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LOS ANGELES (Reuters) - Home Box Office said Sunday it extended its deal with Universal Pictures for the rights to the studio's movies through 2022, allowing HBO to keep them away from video-streaming rival Netflix, which is aiming to compete with HBO, Showtime and TV outlets.
Moves by Netflix Inc (NFLX.O), which offers subscription video streaming and DVD rentals, to offer original programming and newer movies put it into closer competition with HBO and similar premium TV channels.
Last month, Netflix paid what analysts said at the time was more than $350 million for the exclusive rights to stream Disney (DIS.N) movies to TV beginning in 2016, the video company's first agreement with a major movie studio after pacts with smaller independent studios.
Universal's agreement with HBO was set to expire in 2015, fueling speculation among Hollywood executives that Netflix would also target the studio that produced this year's breakout hits "Ted" and "Les Miserables."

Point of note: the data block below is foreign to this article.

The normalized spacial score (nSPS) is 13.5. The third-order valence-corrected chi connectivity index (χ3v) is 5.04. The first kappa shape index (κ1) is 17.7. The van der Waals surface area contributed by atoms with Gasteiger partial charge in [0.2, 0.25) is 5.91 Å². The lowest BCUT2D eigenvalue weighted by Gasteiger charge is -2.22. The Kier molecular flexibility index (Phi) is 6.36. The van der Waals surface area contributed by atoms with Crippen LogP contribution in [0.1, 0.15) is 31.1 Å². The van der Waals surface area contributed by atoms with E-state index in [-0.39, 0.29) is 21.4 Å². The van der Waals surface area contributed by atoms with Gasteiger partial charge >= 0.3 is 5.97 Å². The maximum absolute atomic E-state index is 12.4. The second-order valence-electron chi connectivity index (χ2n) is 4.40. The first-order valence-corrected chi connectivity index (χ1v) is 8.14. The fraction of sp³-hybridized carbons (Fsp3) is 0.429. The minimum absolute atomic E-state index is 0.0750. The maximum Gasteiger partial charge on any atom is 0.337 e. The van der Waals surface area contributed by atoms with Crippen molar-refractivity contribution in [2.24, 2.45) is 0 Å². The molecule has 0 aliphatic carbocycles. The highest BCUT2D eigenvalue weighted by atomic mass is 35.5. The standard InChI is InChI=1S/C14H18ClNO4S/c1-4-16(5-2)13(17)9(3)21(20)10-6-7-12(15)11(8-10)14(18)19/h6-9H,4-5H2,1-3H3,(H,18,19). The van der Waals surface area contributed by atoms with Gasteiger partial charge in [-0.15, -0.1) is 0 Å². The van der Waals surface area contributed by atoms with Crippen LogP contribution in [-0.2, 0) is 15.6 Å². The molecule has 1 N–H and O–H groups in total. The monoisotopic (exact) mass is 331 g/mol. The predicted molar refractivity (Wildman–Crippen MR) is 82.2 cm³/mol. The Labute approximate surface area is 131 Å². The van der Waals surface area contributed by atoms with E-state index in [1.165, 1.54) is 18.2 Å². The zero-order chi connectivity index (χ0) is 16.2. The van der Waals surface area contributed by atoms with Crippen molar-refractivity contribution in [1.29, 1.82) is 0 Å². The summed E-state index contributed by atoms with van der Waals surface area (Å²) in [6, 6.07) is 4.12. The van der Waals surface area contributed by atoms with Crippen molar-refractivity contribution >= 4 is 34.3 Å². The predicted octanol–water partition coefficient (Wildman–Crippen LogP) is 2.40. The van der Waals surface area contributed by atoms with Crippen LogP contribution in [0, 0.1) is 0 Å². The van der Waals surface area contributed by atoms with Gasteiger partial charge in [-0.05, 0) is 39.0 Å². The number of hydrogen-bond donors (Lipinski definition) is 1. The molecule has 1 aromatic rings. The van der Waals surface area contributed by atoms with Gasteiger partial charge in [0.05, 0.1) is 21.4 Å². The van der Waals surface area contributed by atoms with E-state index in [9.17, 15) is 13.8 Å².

"With HBO's far-reaching network of premium services, ranging from the traditional in-home experience to its mobile applications, we are pleased to continue this relationship and bring Universal and Focus Features' films to HBO subscribers for many years to come," said Rick Finkelstein, Universal vice chairman and chief operating officer.
Netflix spokesman Joris Evers had no comment.
In August, HBO renewed its deal with News Corp's (NWSA.O) 20th Century Fox that was set to expire in 2015. Terms were not disclosed, but the Los Angeles Times said the channel was expected to pay around $200 million annually for the movies. The Fox deal was extended through 2022. HBO also has a movie pact with "Twilight" studio Summit Entertainment, a unit of Lions Gate Entertainment LGF.N.
With the Universal agreement, HBO now owns rights to about 50 percent of Hollywood's movie output for the next 10 years. The network feels it has a full film schedule and is not planning to pursue movies from Sony Corp (6758.T), a source close to HBO said. Netflix has been talking to Sony about a possible deal, a source with knowledge of the matter told Reuters last month.
Before its agreement with Disney in December, Netflix signed deals for new films with smaller studios, including Relativity Media, The Weinstein company and DreamWorks Animation DWA.O.
Netflix, which started its streaming business with mostly older films, has been moving to add more original programming and produces TV shows such as "Lilyhammer," which stars "Sopranos" actor Steven Van Zandt as an American gangster who starts a new life in Norway. The company also struck a high-profile deal with actor Kevin Spacey for "House of Cards," which premieres February 1.
Editing by Cynthia Osterman, Bernard Orr